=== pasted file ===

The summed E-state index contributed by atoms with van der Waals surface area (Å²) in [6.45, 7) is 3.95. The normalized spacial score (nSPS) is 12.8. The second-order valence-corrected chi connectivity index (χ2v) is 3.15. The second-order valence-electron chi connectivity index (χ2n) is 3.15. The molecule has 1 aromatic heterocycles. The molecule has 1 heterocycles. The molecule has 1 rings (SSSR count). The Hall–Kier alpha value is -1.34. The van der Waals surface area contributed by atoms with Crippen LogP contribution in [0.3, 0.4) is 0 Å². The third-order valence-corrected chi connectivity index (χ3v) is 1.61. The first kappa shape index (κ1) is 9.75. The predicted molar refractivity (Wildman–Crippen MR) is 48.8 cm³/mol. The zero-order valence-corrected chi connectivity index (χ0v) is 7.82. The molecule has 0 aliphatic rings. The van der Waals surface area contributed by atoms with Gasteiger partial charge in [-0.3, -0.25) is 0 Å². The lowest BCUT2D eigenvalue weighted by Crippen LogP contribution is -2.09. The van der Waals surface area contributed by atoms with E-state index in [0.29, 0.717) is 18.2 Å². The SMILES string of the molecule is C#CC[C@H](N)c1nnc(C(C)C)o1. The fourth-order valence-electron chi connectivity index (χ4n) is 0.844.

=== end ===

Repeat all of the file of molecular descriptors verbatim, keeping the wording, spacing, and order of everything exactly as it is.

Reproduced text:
The summed E-state index contributed by atoms with van der Waals surface area (Å²) in [6.45, 7) is 3.95. The normalized spacial score (nSPS) is 12.8. The second-order valence-corrected chi connectivity index (χ2v) is 3.15. The second-order valence-electron chi connectivity index (χ2n) is 3.15. The molecule has 1 aromatic heterocycles. The molecule has 1 heterocycles. The molecule has 1 rings (SSSR count). The Hall–Kier alpha value is -1.34. The van der Waals surface area contributed by atoms with Crippen LogP contribution in [0.3, 0.4) is 0 Å². The third-order valence-corrected chi connectivity index (χ3v) is 1.61. The first kappa shape index (κ1) is 9.75. The predicted molar refractivity (Wildman–Crippen MR) is 48.8 cm³/mol. The zero-order valence-corrected chi connectivity index (χ0v) is 7.82. The molecule has 0 aliphatic rings. The van der Waals surface area contributed by atoms with Gasteiger partial charge in [-0.3, -0.25) is 0 Å². The lowest BCUT2D eigenvalue weighted by Crippen LogP contribution is -2.09. The van der Waals surface area contributed by atoms with E-state index in [0.29, 0.717) is 18.2 Å². The SMILES string of the molecule is C#CC[C@H](N)c1nnc(C(C)C)o1. The fourth-order valence-electron chi connectivity index (χ4n) is 0.844.